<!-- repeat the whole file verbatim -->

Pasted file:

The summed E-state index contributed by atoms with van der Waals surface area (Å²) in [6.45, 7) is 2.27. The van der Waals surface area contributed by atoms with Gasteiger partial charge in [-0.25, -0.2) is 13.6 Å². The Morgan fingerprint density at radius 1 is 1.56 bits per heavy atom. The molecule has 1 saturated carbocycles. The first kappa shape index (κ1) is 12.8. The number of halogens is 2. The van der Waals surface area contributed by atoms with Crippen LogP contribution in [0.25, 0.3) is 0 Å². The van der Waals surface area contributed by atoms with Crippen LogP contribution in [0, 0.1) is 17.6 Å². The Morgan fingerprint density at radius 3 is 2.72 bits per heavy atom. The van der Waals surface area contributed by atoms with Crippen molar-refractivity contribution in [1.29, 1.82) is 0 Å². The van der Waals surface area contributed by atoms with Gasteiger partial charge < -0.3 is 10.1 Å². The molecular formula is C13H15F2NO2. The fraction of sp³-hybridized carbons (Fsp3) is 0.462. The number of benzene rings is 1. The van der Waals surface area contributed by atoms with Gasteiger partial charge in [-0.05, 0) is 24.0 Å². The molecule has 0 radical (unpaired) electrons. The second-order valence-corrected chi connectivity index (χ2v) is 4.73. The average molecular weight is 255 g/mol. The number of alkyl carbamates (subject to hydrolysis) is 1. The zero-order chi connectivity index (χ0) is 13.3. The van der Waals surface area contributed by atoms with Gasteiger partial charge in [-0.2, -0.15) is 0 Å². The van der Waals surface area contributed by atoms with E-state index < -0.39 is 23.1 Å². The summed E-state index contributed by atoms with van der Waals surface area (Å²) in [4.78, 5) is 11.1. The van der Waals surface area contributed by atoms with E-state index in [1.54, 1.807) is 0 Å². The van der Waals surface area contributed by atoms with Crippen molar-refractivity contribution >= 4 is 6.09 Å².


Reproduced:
The summed E-state index contributed by atoms with van der Waals surface area (Å²) in [6.45, 7) is 2.27. The van der Waals surface area contributed by atoms with Gasteiger partial charge in [-0.25, -0.2) is 13.6 Å². The Morgan fingerprint density at radius 1 is 1.56 bits per heavy atom. The molecule has 1 saturated carbocycles. The first kappa shape index (κ1) is 12.8. The number of halogens is 2. The van der Waals surface area contributed by atoms with Crippen LogP contribution in [0.25, 0.3) is 0 Å². The van der Waals surface area contributed by atoms with Crippen LogP contribution in [0, 0.1) is 17.6 Å². The Morgan fingerprint density at radius 3 is 2.72 bits per heavy atom. The van der Waals surface area contributed by atoms with Crippen molar-refractivity contribution in [1.29, 1.82) is 0 Å². The van der Waals surface area contributed by atoms with Gasteiger partial charge < -0.3 is 10.1 Å². The molecular formula is C13H15F2NO2. The fraction of sp³-hybridized carbons (Fsp3) is 0.462. The number of benzene rings is 1. The van der Waals surface area contributed by atoms with Gasteiger partial charge in [-0.05, 0) is 24.0 Å². The molecule has 0 radical (unpaired) electrons. The second-order valence-corrected chi connectivity index (χ2v) is 4.73. The average molecular weight is 255 g/mol. The number of alkyl carbamates (subject to hydrolysis) is 1. The zero-order chi connectivity index (χ0) is 13.3. The van der Waals surface area contributed by atoms with Gasteiger partial charge in [-0.2, -0.15) is 0 Å². The van der Waals surface area contributed by atoms with E-state index < -0.39 is 23.1 Å². The summed E-state index contributed by atoms with van der Waals surface area (Å²) in [4.78, 5) is 11.1. The van der Waals surface area contributed by atoms with E-state index in [1.54, 1.807) is 0 Å². The van der Waals surface area contributed by atoms with Crippen molar-refractivity contribution >= 4 is 6.09 Å².